To Stephen Hall

    “From the Woods” [Biddeford]        18 April 1786

    Dear Friend,

    The freedom of Thinking is not more the Right of rational Creatures, than the freedom of Conversation upon what we think is a Source of unbounded satisfaction to a candid, sociable mind—take away the latter and the benefits of the former become exceedingly contracted and trifling—while the understanding of men sinks into a State of baseness little superiour to the brute Creation—yet notwithstanding the truth of these observations, how hazardous has it been to converse with rational freedom upon matters of the utmost consequence to human beings—And even now—in this enlightened age when the Liberty & wrights of man are so well known and defined, it is at the expense of a mans Character that he even dares to make use of his natural priviledges—But let it be laid down as a maxim that malevolence cannot fix a stigma upon truth, and then all the danger vanishes at once—Reason, and pursue truth wherever she may be found—nothing can hurt you—the way is clear—

    This Resolution you know I have long since come to—the consequence, you, in part, know—I am called a Deist—yes—and Atheist too—but how does that hurt me—The man who discharges the Duties of morality can never be injured by the whims & Anathemas of enthusiasts—Morality arises from the nature of man & his situation; so long as he observes the Relations he is in it becomes a Shield & a strong Tower round about him—

    The little conversation I had with you when at your house delighted me—it convinced me your mind was above the prejudices of the superstitious, and capable of soaring to the fountain of Religious Truth—and with the [k]nife of Philosophy to cleave the sacred truths of the [G]ospel from the Errors of Ignorance & superstition fanaticism—

    Yet, my friend, we differ in some things—things generally looked upon of great importance—But if speculative subjects are of importance only in proportion as they influence our Conduct to our fellow creatures & to ourselves, perhaps, it may be made to appear they are not so important as generally supposed—Because persons firmly persuaded in the truth of contrary sentiments often exhibet lives of unspoted morality & charity—

    You believe that Jesus existed prior to his being born of Mary—in a state of exaltation & Dignity with God the father that he Created the World and All things therein—that his death in some manner or other made satisfaction, or atonement for the sins of Adams Race—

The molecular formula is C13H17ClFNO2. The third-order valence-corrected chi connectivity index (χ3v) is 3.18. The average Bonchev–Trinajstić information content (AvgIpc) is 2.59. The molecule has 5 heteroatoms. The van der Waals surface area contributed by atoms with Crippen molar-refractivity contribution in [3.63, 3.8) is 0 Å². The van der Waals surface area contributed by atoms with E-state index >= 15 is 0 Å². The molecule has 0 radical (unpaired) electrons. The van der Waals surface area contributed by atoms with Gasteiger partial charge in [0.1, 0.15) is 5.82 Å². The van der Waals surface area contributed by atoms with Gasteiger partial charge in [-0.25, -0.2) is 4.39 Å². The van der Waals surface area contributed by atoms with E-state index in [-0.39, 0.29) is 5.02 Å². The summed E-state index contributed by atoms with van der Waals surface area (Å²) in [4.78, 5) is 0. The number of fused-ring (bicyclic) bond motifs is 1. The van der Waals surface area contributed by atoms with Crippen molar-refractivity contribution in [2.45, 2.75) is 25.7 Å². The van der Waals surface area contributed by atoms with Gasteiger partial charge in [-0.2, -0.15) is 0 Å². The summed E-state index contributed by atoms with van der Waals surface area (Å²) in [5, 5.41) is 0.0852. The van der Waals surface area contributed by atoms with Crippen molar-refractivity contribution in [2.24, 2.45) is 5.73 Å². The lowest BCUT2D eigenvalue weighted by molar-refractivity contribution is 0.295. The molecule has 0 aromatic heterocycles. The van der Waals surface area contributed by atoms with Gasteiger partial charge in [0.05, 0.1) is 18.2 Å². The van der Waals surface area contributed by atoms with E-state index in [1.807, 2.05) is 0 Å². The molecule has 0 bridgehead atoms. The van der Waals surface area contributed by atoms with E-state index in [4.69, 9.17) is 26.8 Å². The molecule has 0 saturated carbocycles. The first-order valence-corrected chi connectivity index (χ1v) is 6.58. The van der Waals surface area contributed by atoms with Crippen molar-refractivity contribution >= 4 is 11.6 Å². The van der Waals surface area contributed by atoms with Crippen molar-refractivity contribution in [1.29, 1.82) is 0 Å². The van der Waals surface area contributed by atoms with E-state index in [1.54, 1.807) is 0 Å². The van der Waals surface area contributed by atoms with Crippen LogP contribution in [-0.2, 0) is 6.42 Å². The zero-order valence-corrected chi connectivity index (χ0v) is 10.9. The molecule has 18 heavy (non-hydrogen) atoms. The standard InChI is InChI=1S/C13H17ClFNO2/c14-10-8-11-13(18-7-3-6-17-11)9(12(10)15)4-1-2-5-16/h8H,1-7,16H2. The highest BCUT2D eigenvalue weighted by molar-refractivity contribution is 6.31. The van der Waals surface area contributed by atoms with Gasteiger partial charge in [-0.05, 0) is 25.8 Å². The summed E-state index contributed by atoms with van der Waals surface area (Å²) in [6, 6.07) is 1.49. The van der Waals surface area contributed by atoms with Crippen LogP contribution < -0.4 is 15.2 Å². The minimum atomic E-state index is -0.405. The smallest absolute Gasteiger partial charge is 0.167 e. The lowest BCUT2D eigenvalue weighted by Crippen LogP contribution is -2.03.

On the other hand—I look upon Jesus Christ as having been a man—a mere man, highly favoured by God—that he had no more existance before he was born of Mary than you or I, or any other person, had before we were born of our mothers—that his death was brought about by natural, political, & moral Causes in the same manner Revolutions, in Government, are effected—that his death did not—nor could—make satisfaction or Atonement for the sins of men—Notwithstanding our difference touching these things—we perfectly agree in those things that affect ourselves & our neighbours in the new-testament sense—that is—that it is our indispensable duty to do unto others as we would, in like circumstances, have them to do unto us—As also we do in the discharge of all moral duties—Of what consequence, then, is it whether we agree in our belief concerning these other things before mentioned? I trust we both agree in this—that Life & Immortality are brought to Light by the Gospel

    It is late in the evening and I am weary; & fear you will be more so by the time you have followed me thus far, or I would endeavour to point out wherein my faith is more consolatory—& affords more comfort beyond the Grave than yours—Perhaps, in some future Letter, should you not forbid it by telling me this is unwellcom I may send you some further speculations of on Religion & Philosophy—In the meantime

    believe me to be with sentiments of esteem & friendship, dear Sir, yours, &c &c &c

    * * *

    ALS, Chamberlain